A hash is the perfect brunch dish and found all over America - in the home, coffee shops, delis and diners. I cannot think of anything nicer for New Year's Day and would suggest it as a late breakfast dish, together with a jug of spicy Bloody Mary; the perfect antidote to the inevitable hangover.
110g/4oz diced bacon
225g/8oz onions, peeled and chopped
450g/llb cooked meat (beef, lamb, pork or turkey)
450g/lIb potatoes, peeled, cut into cubes and simmered until tender
2 tbsp chopped parsley (mint is a good addition if you are using lamb; sage if pork)
a little freshly grated nutmeg
a few shakes of Tabasco
Melt the butter in a large, preferably non-stick, frying pan. Fry the bacon until crisp and then add the onions. Cook for a few minutes until soft. Now tip in the meat and cooked potatoes. Turn the heat down a little and further cook for about 20 minutes. The idea is for the whole mass to develop a crust, which is then turned back into itself so that the new surfaces form a new crust, and so on. A wooden spatula is the ideal implement here, so that you can lift up and turn the hash on a fairly constant basis. But you must allow the crust to develop before turning; too much movement will result in a dull and soggy mess.
Add the parsley, nutmeg and other chosen herbs halfway through cooking and then shake in the Tabasco and Worcester sauce towards the end, together with some salt. Divide into four portions and put on hot plates. Top each serving with a fried or poached egg. Serve immediately.
Turkey and spinach fritters, serves 4
These have lusciously gooey insides and a crisp breadcrumbed exterior. The mixture is made more delicious by the Parmesan and lemon. Cooked chicken or even ham are just as good as turkey. First make:
275ml/12 pint milk
1 small onion, peeled and chopped
1 bay leaf
salt and pepper
75ml/3fl oz single cream
freshly grated nutmeg
Heat together the milk, cloves, onion, bay and a little salt. Simmer for a few minutes, cover and allow the flavours to mingle for about half an hour. In another pan, melt the butter and stir in the flour. Make a roux and gently cook the butter and flour together for a minute or two. Strain the milk into the roux and vigorously whisk together until smooth (this always gets rid of any lumps). Simmer gently, using a heat diffuser pad if you have one, for 5-10 minutes. Add the cream, nutmeg and pepper, mix thoroughly, check for salt, and cook for a further five minutes. Strain again into a clean pan and put a lid on. This helps to prevent a skin forming. Allow to cool completely before using.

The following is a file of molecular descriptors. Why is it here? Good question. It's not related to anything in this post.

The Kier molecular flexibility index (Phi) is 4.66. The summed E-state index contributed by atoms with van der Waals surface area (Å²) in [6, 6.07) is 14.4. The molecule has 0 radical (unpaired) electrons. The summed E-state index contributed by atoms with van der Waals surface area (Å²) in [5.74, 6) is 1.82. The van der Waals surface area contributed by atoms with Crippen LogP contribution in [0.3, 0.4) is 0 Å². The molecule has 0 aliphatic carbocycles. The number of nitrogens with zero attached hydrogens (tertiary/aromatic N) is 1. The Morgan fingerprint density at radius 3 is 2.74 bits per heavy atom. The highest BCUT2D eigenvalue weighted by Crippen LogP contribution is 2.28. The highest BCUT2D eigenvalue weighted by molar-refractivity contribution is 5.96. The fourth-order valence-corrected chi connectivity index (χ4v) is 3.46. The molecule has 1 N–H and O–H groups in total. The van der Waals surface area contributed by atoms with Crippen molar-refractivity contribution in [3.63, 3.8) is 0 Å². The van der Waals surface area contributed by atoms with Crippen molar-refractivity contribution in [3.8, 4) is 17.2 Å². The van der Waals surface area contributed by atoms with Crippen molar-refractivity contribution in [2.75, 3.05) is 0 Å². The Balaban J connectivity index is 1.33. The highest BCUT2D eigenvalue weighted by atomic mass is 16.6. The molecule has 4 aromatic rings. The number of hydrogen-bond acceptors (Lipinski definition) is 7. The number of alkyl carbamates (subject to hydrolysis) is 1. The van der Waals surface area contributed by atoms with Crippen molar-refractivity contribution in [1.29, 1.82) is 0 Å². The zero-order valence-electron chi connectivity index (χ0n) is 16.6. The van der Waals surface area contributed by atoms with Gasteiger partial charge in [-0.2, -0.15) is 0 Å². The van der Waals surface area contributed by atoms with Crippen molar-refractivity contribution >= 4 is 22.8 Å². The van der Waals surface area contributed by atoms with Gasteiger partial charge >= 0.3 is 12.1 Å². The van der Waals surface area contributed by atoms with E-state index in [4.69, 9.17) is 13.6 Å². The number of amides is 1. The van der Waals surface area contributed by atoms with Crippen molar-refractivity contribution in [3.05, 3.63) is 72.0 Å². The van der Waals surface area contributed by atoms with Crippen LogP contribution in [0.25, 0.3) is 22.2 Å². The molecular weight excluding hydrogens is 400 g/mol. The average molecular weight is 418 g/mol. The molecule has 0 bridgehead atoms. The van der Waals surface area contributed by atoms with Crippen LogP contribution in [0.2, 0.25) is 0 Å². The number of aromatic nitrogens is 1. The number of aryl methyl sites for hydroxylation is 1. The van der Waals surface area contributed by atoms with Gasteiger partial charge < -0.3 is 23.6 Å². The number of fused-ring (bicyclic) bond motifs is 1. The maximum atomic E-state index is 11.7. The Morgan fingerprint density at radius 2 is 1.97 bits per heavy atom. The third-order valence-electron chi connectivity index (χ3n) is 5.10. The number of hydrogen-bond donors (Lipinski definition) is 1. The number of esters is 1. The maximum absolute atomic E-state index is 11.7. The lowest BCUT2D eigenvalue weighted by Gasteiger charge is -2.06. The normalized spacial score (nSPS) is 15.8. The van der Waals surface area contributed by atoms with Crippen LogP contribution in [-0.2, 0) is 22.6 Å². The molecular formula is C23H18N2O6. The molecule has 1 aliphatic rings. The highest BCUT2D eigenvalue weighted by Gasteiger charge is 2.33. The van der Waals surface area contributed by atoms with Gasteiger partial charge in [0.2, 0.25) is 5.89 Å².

350g/34Ib cooked turkey meat
700g/112lbs spinach, blanched in salted boiling water, drained, refreshed under cold running water and squeezed completely dry
grated rind of 1 large lemon
1 clove garlic, finely chopped
1 dsp chopped fresh tarragon
80g/3oz freshly grated Parmesan
1 beaten egg
groundnut oil for deep frying
Mince the turkey and spinach and mix together with the other ingredients, except the flour, egg and breadcrumbs, in a large bowl. Add the white sauce, a tablespoon at a time, until the mixture is moist, but not sloppy (you may not need all the sauce); it must be manageable in the hands when it comes to dipping into the flour, egg and breadcrumbs.
With two dessertspoons, form the mixture into ovals and place on a cling- film covered tray. Put into the fridge for half an hour, and allow to become firm. Have the flour, beaten egg and breadcrumbs ready on three separate plates. Heat the oil in a deep fryer to l70C/325F, or use a deep-sided frying pan half filled with oil and heat until a small piece of bread colours golden after frying for a couple of minutes. Dip the fritters into the flour first, then the egg and finally roll carefully in the breadcrumbs. Do one at a time and place back on the tray. Fry in small batches, for about four minutes, until golden brown. Place each batch on kitchen paper and keep warm in a low oven with the door ajar. Serve with the spicy home-made chutney that Granny or Great Aunt Maud bought for you for ChristmasReuse content